fixfix1 /fɪks/ ●●●S2W2 verb1repair [transitive]REPAIR to repair something that is broken or not working properlyHe’s outside fixing the brakes on the car.Ellis was able to quickly find and fix the problem.► see thesaurus at repair2limit [transitive]LIMITa)to decide on a limit for something, especially prices, costs etc, so that they do not changeSYN setfix something at somethingThe interest rate has been fixed at 6.5%.Rent was fixed at $1,750 per month.b)if two or more companies fix the price for a particular product or service, they secretly agree on the price they will charge for it, in order to keep the price high and make more profit. This practice is illegalThe government accused the two companies of fixing petrol prices.3 →fix a time/date/place etc4arrange (also fix up) [intransitive, transitive]ARRANGE A MEETING, EVENT ETC spoken to make arrangements for something‘So when do I get to meet them?’ ‘Tomorrow, if I can fix it.’fix (it) for somebody to do somethingI’ve fixed for you to see him this afternoon at four.5attach [transitive]ATTACH to attach something firmly to something else, so that it stays there permanentlyfix something to/on somethingThe shelves should be fixed to the wall with screws.6prepare food [transitive] informal especially American EnglishCOOK to prepare a meal or drinksSYN getI’ll watch the kids and you fix dinner.fix somebody somethingCan I fix you a snack?Terry fixed herself a cold drink and sat out on the balcony.► see thesaurus at cook7solve [transitive] to find a solution to a problem or bad situationThe government seems confident that environmental problems can be fixed.8 →fix your attention/eyes/mind etc on somebody/something9 →fix somebody with a stare/glare/look etc10hair/face [transitive] especially American EnglishDCB to make your hair or make-up look neat and attractiveWho fixed your hair for the wedding?Hold on. Let me just fix my face (=put on make-up) before we go out.11cat/dog [transitive] American English informalDHP to do a medicaloperation on a cat or dog so that it cannot have babiesSYN neuter12result [transitive]CHEAT to arrange an election, game etc dishonestly, so that you get the result you wantMany suspected that the deal had been fixed in advance.13paintings/photographs [transitive]AVPTCP technical to use a chemical process on paintings, photographs etc that makes the colours or imagespermanent14punish [transitive] informal used to say that you will punish someone you are angry withIf anybody did that to me, I’d fix him good.15 →be fixing to do something →fix on somebody/something →fix somebody/something ↔ up→ See Verb table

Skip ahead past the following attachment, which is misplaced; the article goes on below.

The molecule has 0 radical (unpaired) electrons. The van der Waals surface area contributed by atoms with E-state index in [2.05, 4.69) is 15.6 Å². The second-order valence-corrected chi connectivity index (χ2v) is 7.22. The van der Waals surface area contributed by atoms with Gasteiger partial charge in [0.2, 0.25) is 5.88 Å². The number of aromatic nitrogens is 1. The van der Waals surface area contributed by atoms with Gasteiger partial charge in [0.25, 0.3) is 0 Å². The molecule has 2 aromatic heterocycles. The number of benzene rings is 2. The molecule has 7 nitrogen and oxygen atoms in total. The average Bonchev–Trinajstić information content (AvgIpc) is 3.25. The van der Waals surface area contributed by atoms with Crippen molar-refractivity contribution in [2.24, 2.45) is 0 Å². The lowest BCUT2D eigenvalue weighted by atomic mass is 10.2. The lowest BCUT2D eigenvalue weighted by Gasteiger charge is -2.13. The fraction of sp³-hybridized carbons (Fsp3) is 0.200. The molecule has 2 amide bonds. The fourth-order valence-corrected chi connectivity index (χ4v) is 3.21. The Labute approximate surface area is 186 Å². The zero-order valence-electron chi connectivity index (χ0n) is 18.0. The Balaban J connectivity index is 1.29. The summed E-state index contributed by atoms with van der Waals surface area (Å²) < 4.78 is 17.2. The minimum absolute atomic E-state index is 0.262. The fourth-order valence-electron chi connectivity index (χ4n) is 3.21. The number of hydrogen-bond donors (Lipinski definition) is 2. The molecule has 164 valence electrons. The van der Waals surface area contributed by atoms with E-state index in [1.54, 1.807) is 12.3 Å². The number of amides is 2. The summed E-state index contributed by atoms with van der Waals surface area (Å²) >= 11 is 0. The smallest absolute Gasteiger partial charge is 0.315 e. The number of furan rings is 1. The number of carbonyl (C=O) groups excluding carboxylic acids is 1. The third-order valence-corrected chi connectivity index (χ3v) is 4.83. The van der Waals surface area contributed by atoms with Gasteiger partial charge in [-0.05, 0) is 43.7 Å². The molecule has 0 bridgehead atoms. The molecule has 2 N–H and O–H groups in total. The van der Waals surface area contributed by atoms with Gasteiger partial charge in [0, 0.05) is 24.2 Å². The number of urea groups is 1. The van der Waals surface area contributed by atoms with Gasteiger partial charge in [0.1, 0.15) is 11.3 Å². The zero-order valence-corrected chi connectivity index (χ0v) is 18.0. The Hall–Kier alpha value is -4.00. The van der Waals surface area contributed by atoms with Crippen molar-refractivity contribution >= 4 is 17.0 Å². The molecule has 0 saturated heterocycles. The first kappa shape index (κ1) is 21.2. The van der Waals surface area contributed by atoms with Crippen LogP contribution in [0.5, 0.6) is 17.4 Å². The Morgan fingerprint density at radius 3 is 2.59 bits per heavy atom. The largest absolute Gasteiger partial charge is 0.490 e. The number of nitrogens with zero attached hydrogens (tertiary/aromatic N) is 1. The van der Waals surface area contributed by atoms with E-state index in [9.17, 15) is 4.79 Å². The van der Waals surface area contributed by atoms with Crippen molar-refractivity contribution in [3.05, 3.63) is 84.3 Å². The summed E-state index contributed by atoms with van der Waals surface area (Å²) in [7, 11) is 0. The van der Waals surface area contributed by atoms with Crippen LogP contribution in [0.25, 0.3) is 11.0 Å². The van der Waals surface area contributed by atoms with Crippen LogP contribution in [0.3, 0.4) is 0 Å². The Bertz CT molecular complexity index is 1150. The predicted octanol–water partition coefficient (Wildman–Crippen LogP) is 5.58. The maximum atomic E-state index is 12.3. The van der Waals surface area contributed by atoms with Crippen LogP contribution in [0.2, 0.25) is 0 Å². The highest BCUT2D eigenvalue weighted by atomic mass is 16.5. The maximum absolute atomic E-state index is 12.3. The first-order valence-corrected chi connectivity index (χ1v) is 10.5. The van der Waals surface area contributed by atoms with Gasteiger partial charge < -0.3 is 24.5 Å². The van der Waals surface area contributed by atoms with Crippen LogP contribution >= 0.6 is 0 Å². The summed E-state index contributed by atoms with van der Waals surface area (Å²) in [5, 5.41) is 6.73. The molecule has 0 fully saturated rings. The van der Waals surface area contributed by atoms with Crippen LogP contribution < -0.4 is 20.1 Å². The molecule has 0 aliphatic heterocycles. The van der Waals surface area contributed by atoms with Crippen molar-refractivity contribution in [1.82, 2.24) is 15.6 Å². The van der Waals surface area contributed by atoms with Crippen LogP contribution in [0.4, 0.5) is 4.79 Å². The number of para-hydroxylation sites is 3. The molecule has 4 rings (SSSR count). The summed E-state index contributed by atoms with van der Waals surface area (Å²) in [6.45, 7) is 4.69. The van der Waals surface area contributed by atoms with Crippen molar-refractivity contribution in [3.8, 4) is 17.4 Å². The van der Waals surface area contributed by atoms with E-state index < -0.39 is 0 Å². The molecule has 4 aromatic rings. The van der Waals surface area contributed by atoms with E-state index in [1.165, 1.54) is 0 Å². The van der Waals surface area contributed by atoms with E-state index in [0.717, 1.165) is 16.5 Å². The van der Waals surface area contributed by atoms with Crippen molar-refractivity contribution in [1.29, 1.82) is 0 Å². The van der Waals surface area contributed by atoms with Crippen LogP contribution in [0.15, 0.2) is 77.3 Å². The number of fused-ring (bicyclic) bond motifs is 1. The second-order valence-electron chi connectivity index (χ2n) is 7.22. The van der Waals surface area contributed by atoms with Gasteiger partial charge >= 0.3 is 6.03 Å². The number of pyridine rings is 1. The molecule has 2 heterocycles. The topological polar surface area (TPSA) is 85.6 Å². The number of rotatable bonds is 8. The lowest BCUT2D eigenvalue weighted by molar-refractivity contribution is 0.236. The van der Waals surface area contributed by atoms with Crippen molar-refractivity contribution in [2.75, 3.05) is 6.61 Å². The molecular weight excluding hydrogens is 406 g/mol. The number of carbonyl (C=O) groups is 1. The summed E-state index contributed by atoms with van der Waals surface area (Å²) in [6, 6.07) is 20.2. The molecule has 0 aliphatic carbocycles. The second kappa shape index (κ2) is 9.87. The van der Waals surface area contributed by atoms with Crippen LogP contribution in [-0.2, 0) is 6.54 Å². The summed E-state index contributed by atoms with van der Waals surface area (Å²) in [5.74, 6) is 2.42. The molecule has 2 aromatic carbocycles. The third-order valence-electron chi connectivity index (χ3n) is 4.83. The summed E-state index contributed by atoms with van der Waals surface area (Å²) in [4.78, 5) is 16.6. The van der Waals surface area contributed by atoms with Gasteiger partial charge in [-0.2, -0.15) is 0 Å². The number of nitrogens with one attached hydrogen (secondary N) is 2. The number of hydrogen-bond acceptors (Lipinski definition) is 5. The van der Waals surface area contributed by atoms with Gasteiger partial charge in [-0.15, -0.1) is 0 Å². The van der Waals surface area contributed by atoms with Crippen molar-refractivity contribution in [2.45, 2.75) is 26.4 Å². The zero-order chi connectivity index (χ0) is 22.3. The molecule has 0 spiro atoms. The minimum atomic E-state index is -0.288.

fixfix2 noun1[countable] something that solves a problemRobinson called the proposal a quick fix (=a temporary or easy solution) of limited value.2 →(be) in a fix3[singular]MDD an amount of something, especially an illegal drug such as heroin, that you often use and badly wantaddicts looking for a fixI need my fix of caffeine in the morning or I can’t think.4 →get a fix on somebody/something5[singular]CHEAT something that has been dishonestly arrangedPeople think the election was a fix.
Examples from the Corpus
fix• The streets are filled with drug addicts looking for a fix.• His was a never-endingsearch for a fix.• The election was a fix!• Supporters of the losing teamprotested that the whole thing was a fix.• I need to have my coffeefix in the morning before I speak to anyone.• With luck, one could hope to get a longitudefix once a year by this technique.• Nor is a quickmonetaryfixavailable.• And there are even a couple of fixes that failed.• One technologicalfix for this problem is to fit carousels on to the weldingmachines.• This book assesses the technological fix for the muddle left by downsizing and reengineering.• Oh, the fix, the fix!• Some one is trying to put the fix on him - whoever they are they're not getting help from me.quick fix• I do not believe that there is a quick fix for the coalindustry.• This, therefore, is a quick fixBill.• It is better to strive for slow and gradual, but substantial, progress than a quick fix that may be ephemeral.• A quick fix clearly becomes unfixed.• Exercise is usually the best quick fix.• There are no quick fixes that enable work-inhibited students to become academically competent.• There will be no quick fix for the San Francisco Giants.• More often, we opted for the quick fix or the solution offered by the managementguru of the month.From King Business Dictionaryfixfix1 /fɪks/ verb [transitive]1informal to repair somethingWe had to fix some computer problems.It will cost millions of dollars tofix the system.2to decide on a level, value etc for somethingIt is very difficult to fix an offer price several weeks in advance.fix atThe interest rate has been fixed at 6.5%.3 (also fix up) to make arrangements for somethingThey agreed to fix a time for the interview.Mike wants to fix up a meeting with you.4to arrange something dishonestly in order to get the result you wantWe suspected that the deal had been fixed in advance.→ See Verb tablefixfix2 noun1[countable] something that has been dishonestly arrangedAllegations of a fix were not proven.Obviously his appointment was a fix.2[countable] a solution to a problem, especially if the solution is temporaryThey do not want aquick fix, they want a resolution of the issues.Is there a fix for the suffering Caribbean economy?3[countable]COMPUTING a solution to a computer software problemDo not apply this fix if you are running a Power PC Mac.The bug fixes in previous versions of the software are also included in the current update.4get a fix on somebody/something to understand what someone or something is really likeInvestors are trying to get a fix on Sony’s future.Originfix1(1400-1500)Latinfixus, past participle of figere“to fasten”